The idea of the device is that it emits the radiation at a frequency that isn't absorbed by the atmosphere. You really should read the article BEFORE coming up with an opinion. You cool ANY part of the system by reflecting the energy back into space or transferring it back into space, you effectively cool the system. Of course my premise is going on what the article is saying that it transfers the energy back into space. If you have a problem with the logic then you have a problem with the article's premise. Here is where it says so, "Thus, the structure must emit thermal radiation very efficiently within a specific wavelength range in which the atmosphere is nearly transparent"
Steven_Anderson
1.5 / 5 (8) Mar 31, 2013
Secondly, roads and median strips are generally kept clear on ALL highways except during actual snow fall. It's a requirement that the roads be clear by LAW. Thirdly, I made the second comment about the blinds when applied to buildings not to the roads. (Sorry to confuse you. I should have been more specific)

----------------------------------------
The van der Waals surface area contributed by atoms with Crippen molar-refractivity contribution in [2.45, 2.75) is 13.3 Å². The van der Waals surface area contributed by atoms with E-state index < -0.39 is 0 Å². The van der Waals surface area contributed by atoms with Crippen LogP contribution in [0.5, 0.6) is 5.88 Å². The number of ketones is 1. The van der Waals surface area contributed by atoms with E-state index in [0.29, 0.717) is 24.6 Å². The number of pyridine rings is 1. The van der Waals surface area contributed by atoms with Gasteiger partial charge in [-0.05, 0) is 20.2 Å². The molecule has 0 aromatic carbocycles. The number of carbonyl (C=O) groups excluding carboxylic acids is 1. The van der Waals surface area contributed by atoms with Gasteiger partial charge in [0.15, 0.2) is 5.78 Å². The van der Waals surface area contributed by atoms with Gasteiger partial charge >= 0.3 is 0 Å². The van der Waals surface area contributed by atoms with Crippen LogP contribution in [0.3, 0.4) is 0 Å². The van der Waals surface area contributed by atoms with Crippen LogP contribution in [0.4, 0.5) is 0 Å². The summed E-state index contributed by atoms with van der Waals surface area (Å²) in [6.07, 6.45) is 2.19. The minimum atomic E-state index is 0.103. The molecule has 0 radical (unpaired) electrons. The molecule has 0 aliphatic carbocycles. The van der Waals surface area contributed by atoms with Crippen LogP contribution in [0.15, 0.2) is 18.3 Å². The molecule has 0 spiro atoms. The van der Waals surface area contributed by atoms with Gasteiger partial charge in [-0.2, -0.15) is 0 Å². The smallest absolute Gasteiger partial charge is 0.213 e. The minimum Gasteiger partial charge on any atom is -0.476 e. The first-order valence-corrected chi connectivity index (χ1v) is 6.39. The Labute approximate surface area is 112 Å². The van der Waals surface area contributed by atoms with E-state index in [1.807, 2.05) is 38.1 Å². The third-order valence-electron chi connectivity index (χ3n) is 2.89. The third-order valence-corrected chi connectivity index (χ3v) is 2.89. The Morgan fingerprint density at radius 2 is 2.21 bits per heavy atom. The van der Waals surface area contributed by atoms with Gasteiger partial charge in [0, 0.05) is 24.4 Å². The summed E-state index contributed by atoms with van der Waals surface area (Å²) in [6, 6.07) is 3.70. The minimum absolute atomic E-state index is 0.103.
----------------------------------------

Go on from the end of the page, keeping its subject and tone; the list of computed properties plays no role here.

TheGhostofOtto1923
1.5 / 5 (8) Apr 01, 2013
You cool ANY part of the system by reflecting the energy back into space or transferring it back into space, you effectively cool the system
And so how does cooling median strips cool bldgs again?
46,876 miles of interstate highways X 8 foot breakdown lane OR 1,980,042,240 square feet of area or 183,951,943.43 square meters
You are proposing to replace the entire road surface including breakdown lane with solar panels? What does this have to do with the material in the article? How much energy would it take to maintain this delicate material with the constant wear from traffic and weather?
Steven_Anderson
1 / 5 (7) Apr 01, 2013